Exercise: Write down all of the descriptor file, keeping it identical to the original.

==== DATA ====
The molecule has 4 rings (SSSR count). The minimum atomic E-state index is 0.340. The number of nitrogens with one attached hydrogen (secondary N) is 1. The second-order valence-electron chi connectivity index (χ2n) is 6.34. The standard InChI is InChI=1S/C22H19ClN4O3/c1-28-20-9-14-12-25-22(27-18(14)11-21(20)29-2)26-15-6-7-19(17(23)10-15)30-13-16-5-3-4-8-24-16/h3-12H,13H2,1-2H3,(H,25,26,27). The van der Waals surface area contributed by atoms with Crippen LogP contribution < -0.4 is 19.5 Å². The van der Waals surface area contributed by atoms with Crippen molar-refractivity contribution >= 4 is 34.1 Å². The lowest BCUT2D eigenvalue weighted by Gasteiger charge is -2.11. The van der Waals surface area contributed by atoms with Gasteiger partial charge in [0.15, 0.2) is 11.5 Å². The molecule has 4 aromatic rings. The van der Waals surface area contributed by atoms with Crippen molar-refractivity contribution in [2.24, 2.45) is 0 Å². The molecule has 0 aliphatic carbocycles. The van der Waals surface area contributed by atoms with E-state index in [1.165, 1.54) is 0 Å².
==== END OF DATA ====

The molecule has 4 rings (SSSR count). The minimum atomic E-state index is 0.340. The number of nitrogens with one attached hydrogen (secondary N) is 1. The second-order valence-electron chi connectivity index (χ2n) is 6.34. The standard InChI is InChI=1S/C22H19ClN4O3/c1-28-20-9-14-12-25-22(27-18(14)11-21(20)29-2)26-15-6-7-19(17(23)10-15)30-13-16-5-3-4-8-24-16/h3-12H,13H2,1-2H3,(H,25,26,27). The van der Waals surface area contributed by atoms with Crippen LogP contribution < -0.4 is 19.5 Å². The van der Waals surface area contributed by atoms with Crippen molar-refractivity contribution >= 4 is 34.1 Å². The lowest BCUT2D eigenvalue weighted by Gasteiger charge is -2.11. The van der Waals surface area contributed by atoms with Gasteiger partial charge in [0.15, 0.2) is 11.5 Å². The molecule has 4 aromatic rings. The van der Waals surface area contributed by atoms with Crippen molar-refractivity contribution in [2.24, 2.45) is 0 Å². The molecule has 0 aliphatic carbocycles. The van der Waals surface area contributed by atoms with E-state index in [1.165, 1.54) is 0 Å².